In order for more students to achieve success by reaching college- and career-readiness standards, we must have a highly effective teacher in every classroom, a highly effective leader in every school, a highly effective leader in every school district, and strong support and guidance from the state through the General Assembly, Kentucky Department of Education and Kentucky Board of Education.
The theory of action is strong and clear but the resulting plan is a daunting challenge to implement.
The teacher, leader and superintendent growth and effectiveness blueprint has taken Kentucky educators more than four years of careful planning, negotiation, testing and tweaking. Full implementation of the Professional Growth and Effectiveness System without personnel consequences will roll out for teachers, leaders and superintendents during the 2014-15 school year. In the 2015-16 school year, the effectiveness system will be used for personnel decisions at all levels. The work to date has been very difficult; however, we are only half way to our goal.
Full implementation of our educator effectiveness system will require significant changes and intensive training, but the benefits are many. Superintendents will be much more engaged in instructional and planning processes with their principals and school councils. Principals will be more involved in monitoring instruction and providing feedback to teachers to help them improve. Teachers will be looking for models and exemplars of powerful instruction that help more students succeed. That’s what should happen.
I do, however, have some trepidation as we move toward full implementation of the Professional Growth and Effectiveness System in 2014-15. I am concerned that teachers and principals may not have received adequate training to implement the system. I am concerned that teachers and principals may not fully understand the multiple measures in the effectiveness system. I am concerned that principals may not implement the system with fidelity and rather than focus on feedback to teachers so they may improve teaching and learning, the principals will use the system as just another checklist to get the work done. I am concerned that at the end of the school year we may have more than 90 percent of our teachers rated effective and yet student achievement will not have improved.
A couple of recent national issues also cause me some anxiety. In recent weeks, we have seen a number of education research reports question the use of student value-added growth measures. These reports show the wide variability of value-added measures and the inconsistency between value-added measures and other measures of teacher effectiveness.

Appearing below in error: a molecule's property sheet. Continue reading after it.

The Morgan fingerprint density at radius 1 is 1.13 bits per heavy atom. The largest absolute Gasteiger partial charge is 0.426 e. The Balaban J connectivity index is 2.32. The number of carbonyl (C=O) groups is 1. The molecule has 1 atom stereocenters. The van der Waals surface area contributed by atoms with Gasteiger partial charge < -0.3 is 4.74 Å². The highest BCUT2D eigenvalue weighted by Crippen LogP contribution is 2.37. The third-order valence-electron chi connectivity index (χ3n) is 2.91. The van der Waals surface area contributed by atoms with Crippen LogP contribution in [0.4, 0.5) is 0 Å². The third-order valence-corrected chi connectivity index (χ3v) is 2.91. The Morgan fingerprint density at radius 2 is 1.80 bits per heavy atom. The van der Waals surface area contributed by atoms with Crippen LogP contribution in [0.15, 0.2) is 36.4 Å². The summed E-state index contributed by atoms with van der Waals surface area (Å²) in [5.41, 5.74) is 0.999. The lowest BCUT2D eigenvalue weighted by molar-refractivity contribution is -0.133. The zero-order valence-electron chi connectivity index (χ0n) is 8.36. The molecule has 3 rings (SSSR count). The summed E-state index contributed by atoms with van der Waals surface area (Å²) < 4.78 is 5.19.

In Kentucky, we made very early decisions on using a student growth percentile that made more sense to teachers than a value-added measure used in surrounding states. Also, we were very intentional in not using student growth as a weighted component in our effectiveness system. In Kentucky, we will certainly use student growth as a significant component in teacher, principal and superintendent effectiveness systems; however, our focus is more on the continuous improvement of teaching and learning rather than dismissal of educators.
My uneasiness has been eased in the last few weeks with some encouraging news from the U.S. Department of Education (USED). When considering No Child Left Behind waivers, USED indicated for a large number of states, it would focus on standards and assessments and work with states on teacher and leader effectiveness. This is a good sign. Many states will not have student growth measures until 2016-17 since they are implementing new assessments in 2014-15 and at least two years of assessment data is needed to generate student growth data at the state level. In Kentucky, we first implemented our new college/career-readiness assessments of in the spring of 2012, so we will have three years of data at the end of the 2014 assessment cycle but still may benefit from USED’s approach.
No doubt, the national debate around teacher and leader effectiveness will continue and our roll out of the Kentucky Professional Growth and Effectiveness System will move forward. A key for Kentucky will be that we continue to listen to our educators to improve the system and weigh the results of the effectiveness system against the student and school measures of college- and career-readiness. We must see improvements in both these areas. If we do not, our effectiveness system will lack credibility.
The theory of action is clear. Our planning has been collaborative and intentional. Now, we face the really tough work of implementing, monitoring and improving an effectiveness system that has the potential to not only elevate the education profession, but also to significantly improve student outcomes.
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